Startup Stories: Hugo Richard, Co-Founder & CEO at Dystech

Dystech co-founder, Hugo Richard, joins us on Startup Stories to talk about using machine learning to assess reading difficulty and dyslexia.

by hao-nguyen on January 25, 2022

Hugo Richard is the co-founder & CEO of Dystech, a platform empowering allied health professionals, teachers and parents to assess reading difficulty and dyslexia using the power of artificial intelligence.

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Welcome Hugo, great to have you here with us today! For those who may not know, can you tell us a bit about Dystech and what inspired you to launch it?

Dystech is an AI start-up; we have developed a technology to screen for dyslexia and assess reading performance by analysing reading recordings of students. We use applied machine learning on audio recordings to create an objective and efficient assessment for literacy. 

There are 4 of us, Gilles, Jim, Mathieu and I, and we all have a link to dyslexia (I am dyslexic & dysgraphic). I had multiple start-ups in the past, and back in 2017, the idea of Dystech was discussed, and because of the personal link to dyslexia, we decided to pursue the idea. 

The primary scientific assumption when we started was that, in theory, we should be in a position to assess dyslexia by analysing the observable symptom (reading difficulty). Fast forward to 2021; we have multiple peer-reviewed scientific publications; we supported over 5,000 families by screening their students/children for dyslexia, helping them advocate for support.

You mentioned that you’ve built several start-ups in the past. What did you learn from each one that you’ve applied to Dystech?

Lots of things, I’ve learned that market research is absolutely critical. I’ve learned that talking to your customer is a must when thinking about what to do next. I’ve learned that raising money CAN be done the wrong way. Finally, the most important learning for me  was the fact that no one cares about your idea; and thinking that people will steal from you is a complete delusion which leads you nowhere.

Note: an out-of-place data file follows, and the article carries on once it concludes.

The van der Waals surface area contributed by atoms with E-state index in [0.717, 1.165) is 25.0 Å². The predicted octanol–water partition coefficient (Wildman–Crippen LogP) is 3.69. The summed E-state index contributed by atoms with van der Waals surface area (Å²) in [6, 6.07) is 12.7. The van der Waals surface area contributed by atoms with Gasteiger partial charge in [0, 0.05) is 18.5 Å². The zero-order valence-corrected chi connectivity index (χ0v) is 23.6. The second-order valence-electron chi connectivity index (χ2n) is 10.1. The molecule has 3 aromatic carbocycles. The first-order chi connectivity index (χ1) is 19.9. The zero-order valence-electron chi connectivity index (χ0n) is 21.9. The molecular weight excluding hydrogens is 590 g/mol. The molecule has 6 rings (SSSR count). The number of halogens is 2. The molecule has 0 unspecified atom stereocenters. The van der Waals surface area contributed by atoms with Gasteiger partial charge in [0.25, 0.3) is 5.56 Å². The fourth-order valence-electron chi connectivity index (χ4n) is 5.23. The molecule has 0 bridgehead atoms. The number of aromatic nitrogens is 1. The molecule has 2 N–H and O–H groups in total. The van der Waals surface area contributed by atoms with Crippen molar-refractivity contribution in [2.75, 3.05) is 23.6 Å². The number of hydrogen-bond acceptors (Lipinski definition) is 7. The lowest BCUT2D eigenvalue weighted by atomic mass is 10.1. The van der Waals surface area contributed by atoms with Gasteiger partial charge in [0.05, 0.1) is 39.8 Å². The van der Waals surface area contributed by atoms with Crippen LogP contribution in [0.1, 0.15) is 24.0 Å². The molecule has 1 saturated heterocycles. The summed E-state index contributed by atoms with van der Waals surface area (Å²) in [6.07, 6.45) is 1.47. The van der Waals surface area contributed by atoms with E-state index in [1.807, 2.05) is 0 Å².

What have been some of the biggest challenges you’ve faced as a start-up founder over the past few years, and what lessons have you learnt from them?

The biggest challenge was obtaining the data needed to test our theory and developing a predictive AI model. As an independent researcher, you get a lot of rejection when asking for the audio recording of 8 year olds to use for an AI project. But this struggle allowed us to be creative, and now, we have built robust partnerships with unique organisations that support our work and are now seeing the benefit of the product we have created. 

I guess the lesson that I learned not just from Dystech but since I started school as a child is that failure is guaranteed; when you acknowledge that, suddenly, it’s very easy to try again and again until some success happens.

How has your role as CEO evolved as Dystech has grown?

At the start, I didn’t have a clear idea of what product could be made out of our research if proven successful. So I  pitched so many different business models & products to literacy professionals & schools to test their reaction and better understand what direction we should take to have a product-market fit. Now, we have a much better idea of what type of product is needed for the industry. Since our fundraising round early this year, I have been heavily involved in product development, team building and sales.

What do you think are the most important skills or traits for someone to thrive in the start-up work environment?

It is being able to deal with uncertainty and being very flexible. We all know start-up projects change directions often. If you like consistency and certainty, a start-up is probably not the right environment.

With that in mind then, what do you look for when you’re hiring new people to join the Dystech team?

I am looking for what the person has done. A website, piece of code, organised event, public presentation, whatever it is. I am looking for people who have done things. I do not look at degrees; I believe they are less relevant today. Anyone can learn pretty much anything online.

One last question before we let you go, what’s next for ​​Dystech? Where do you see the company headed in the next 12 months?

While we are focusing on the Australian Education market right now, our technology is relevant for any English speaking country. Our way of thinking is always global, when we push a new feature, we always make sure it will work and be relevant for the world, not just the country. So in the next 12 months, we are seeing Dystech become the Australian literacy assessment company everyone uses, and after this we’ll be looking at the rest of the world.

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